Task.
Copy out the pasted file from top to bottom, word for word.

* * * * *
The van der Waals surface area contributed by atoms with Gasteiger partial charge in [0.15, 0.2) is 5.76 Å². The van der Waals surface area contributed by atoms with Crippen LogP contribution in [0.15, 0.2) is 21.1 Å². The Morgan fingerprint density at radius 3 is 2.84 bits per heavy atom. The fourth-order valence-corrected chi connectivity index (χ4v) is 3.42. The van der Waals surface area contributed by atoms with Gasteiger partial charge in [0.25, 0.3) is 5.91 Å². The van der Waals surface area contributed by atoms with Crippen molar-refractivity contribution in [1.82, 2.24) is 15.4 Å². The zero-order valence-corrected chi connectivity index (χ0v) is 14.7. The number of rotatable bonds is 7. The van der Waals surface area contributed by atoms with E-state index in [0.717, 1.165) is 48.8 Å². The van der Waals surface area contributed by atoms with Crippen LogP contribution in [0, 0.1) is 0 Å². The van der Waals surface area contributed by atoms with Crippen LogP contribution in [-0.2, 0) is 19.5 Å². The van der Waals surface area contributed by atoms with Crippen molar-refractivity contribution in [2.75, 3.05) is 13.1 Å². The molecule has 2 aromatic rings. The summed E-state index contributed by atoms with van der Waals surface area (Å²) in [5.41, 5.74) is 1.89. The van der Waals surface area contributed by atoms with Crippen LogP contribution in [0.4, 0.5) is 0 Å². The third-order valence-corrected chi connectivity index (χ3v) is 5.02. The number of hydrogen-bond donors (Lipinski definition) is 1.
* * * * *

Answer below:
The van der Waals surface area contributed by atoms with Gasteiger partial charge in [0.15, 0.2) is 5.76 Å². The van der Waals surface area contributed by atoms with Crippen LogP contribution in [0.15, 0.2) is 21.1 Å². The Morgan fingerprint density at radius 3 is 2.84 bits per heavy atom. The fourth-order valence-corrected chi connectivity index (χ4v) is 3.42. The van der Waals surface area contributed by atoms with Gasteiger partial charge in [0.25, 0.3) is 5.91 Å². The van der Waals surface area contributed by atoms with Crippen molar-refractivity contribution in [1.82, 2.24) is 15.4 Å². The zero-order valence-corrected chi connectivity index (χ0v) is 14.7. The number of rotatable bonds is 7. The van der Waals surface area contributed by atoms with E-state index in [0.717, 1.165) is 48.8 Å². The van der Waals surface area contributed by atoms with Crippen LogP contribution in [0, 0.1) is 0 Å². The van der Waals surface area contributed by atoms with Crippen LogP contribution in [-0.2, 0) is 19.5 Å². The van der Waals surface area contributed by atoms with Crippen molar-refractivity contribution in [2.75, 3.05) is 13.1 Å². The molecule has 2 aromatic rings. The summed E-state index contributed by atoms with van der Waals surface area (Å²) in [5.41, 5.74) is 1.89. The van der Waals surface area contributed by atoms with Crippen LogP contribution in [0.4, 0.5) is 0 Å². The third-order valence-corrected chi connectivity index (χ3v) is 5.02. The number of hydrogen-bond donors (Lipinski definition) is 1.